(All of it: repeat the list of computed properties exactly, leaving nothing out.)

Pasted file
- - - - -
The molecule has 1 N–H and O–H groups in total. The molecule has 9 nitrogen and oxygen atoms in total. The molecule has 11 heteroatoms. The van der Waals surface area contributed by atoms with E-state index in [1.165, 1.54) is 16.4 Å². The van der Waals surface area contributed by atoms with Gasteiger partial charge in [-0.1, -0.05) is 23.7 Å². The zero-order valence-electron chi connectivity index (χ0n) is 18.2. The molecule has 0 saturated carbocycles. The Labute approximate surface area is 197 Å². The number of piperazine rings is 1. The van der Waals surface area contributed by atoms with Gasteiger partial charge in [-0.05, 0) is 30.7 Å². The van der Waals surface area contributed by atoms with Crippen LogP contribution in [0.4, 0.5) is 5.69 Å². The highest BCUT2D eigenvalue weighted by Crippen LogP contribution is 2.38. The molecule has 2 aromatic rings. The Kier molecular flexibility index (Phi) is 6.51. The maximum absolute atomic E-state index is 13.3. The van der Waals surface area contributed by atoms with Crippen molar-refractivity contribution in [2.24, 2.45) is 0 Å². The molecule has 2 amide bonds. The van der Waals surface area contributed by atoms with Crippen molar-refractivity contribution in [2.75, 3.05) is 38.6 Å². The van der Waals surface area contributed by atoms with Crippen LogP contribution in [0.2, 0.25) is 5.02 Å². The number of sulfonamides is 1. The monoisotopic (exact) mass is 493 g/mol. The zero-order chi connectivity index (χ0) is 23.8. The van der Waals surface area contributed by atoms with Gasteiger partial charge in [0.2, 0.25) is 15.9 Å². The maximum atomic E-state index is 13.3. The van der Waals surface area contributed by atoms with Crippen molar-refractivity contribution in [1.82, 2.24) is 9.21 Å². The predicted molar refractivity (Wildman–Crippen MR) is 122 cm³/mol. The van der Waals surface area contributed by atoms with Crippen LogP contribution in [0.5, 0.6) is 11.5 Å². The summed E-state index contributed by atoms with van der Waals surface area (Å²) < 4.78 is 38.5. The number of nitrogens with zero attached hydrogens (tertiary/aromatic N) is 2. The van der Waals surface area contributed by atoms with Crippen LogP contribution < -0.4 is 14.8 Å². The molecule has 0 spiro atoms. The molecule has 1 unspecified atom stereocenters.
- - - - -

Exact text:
The molecule has 1 N–H and O–H groups in total. The molecule has 9 nitrogen and oxygen atoms in total. The molecule has 11 heteroatoms. The van der Waals surface area contributed by atoms with E-state index in [1.165, 1.54) is 16.4 Å². The van der Waals surface area contributed by atoms with Gasteiger partial charge in [-0.1, -0.05) is 23.7 Å². The zero-order valence-electron chi connectivity index (χ0n) is 18.2. The molecule has 0 saturated carbocycles. The Labute approximate surface area is 197 Å². The number of piperazine rings is 1. The van der Waals surface area contributed by atoms with Gasteiger partial charge in [-0.05, 0) is 30.7 Å². The van der Waals surface area contributed by atoms with Crippen LogP contribution in [0.4, 0.5) is 5.69 Å². The highest BCUT2D eigenvalue weighted by Crippen LogP contribution is 2.38. The molecule has 2 aromatic rings. The Kier molecular flexibility index (Phi) is 6.51. The maximum absolute atomic E-state index is 13.3. The van der Waals surface area contributed by atoms with Crippen molar-refractivity contribution in [2.24, 2.45) is 0 Å². The molecule has 2 amide bonds. The van der Waals surface area contributed by atoms with Crippen molar-refractivity contribution in [2.75, 3.05) is 38.6 Å². The van der Waals surface area contributed by atoms with Crippen LogP contribution in [0.2, 0.25) is 5.02 Å². The number of sulfonamides is 1. The monoisotopic (exact) mass is 493 g/mol. The zero-order chi connectivity index (χ0) is 23.8. The van der Waals surface area contributed by atoms with Gasteiger partial charge in [0.2, 0.25) is 15.9 Å². The maximum atomic E-state index is 13.3. The van der Waals surface area contributed by atoms with Crippen molar-refractivity contribution in [1.82, 2.24) is 9.21 Å². The predicted molar refractivity (Wildman–Crippen MR) is 122 cm³/mol. The van der Waals surface area contributed by atoms with Crippen LogP contribution in [0.5, 0.6) is 11.5 Å². The summed E-state index contributed by atoms with van der Waals surface area (Å²) < 4.78 is 38.5. The number of nitrogens with zero attached hydrogens (tertiary/aromatic N) is 2. The van der Waals surface area contributed by atoms with Crippen LogP contribution < -0.4 is 14.8 Å². The molecule has 0 spiro atoms. The molecule has 1 unspecified atom stereocenters.